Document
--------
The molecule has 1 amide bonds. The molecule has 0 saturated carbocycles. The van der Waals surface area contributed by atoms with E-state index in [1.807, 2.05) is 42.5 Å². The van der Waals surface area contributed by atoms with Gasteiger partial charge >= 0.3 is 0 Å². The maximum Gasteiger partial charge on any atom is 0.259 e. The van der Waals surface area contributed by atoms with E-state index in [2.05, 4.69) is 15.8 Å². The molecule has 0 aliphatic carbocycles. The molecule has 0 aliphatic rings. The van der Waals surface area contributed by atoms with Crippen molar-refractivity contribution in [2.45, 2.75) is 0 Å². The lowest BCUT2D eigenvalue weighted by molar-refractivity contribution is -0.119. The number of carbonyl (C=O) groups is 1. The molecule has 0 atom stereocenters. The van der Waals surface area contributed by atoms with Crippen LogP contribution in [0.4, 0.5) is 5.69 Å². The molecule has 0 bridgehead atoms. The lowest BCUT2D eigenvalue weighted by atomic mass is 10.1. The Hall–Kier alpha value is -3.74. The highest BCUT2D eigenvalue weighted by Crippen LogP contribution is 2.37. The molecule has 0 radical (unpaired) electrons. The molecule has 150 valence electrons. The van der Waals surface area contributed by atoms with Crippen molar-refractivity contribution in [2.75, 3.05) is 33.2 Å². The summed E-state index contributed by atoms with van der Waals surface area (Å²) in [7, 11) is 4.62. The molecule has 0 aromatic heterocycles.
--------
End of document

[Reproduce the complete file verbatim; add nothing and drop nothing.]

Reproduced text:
The molecule has 1 amide bonds. The molecule has 0 saturated carbocycles. The van der Waals surface area contributed by atoms with E-state index in [1.807, 2.05) is 42.5 Å². The van der Waals surface area contributed by atoms with Gasteiger partial charge >= 0.3 is 0 Å². The maximum Gasteiger partial charge on any atom is 0.259 e. The van der Waals surface area contributed by atoms with E-state index in [2.05, 4.69) is 15.8 Å². The molecule has 0 aliphatic carbocycles. The molecule has 0 aliphatic rings. The van der Waals surface area contributed by atoms with Crippen molar-refractivity contribution in [2.45, 2.75) is 0 Å². The lowest BCUT2D eigenvalue weighted by molar-refractivity contribution is -0.119. The number of carbonyl (C=O) groups is 1. The molecule has 0 atom stereocenters. The van der Waals surface area contributed by atoms with Crippen LogP contribution in [0.4, 0.5) is 5.69 Å². The molecule has 0 bridgehead atoms. The lowest BCUT2D eigenvalue weighted by atomic mass is 10.1. The Hall–Kier alpha value is -3.74. The highest BCUT2D eigenvalue weighted by Crippen LogP contribution is 2.37. The molecule has 0 radical (unpaired) electrons. The molecule has 150 valence electrons. The van der Waals surface area contributed by atoms with Crippen molar-refractivity contribution in [2.75, 3.05) is 33.2 Å². The summed E-state index contributed by atoms with van der Waals surface area (Å²) in [7, 11) is 4.62. The molecule has 0 aromatic heterocycles.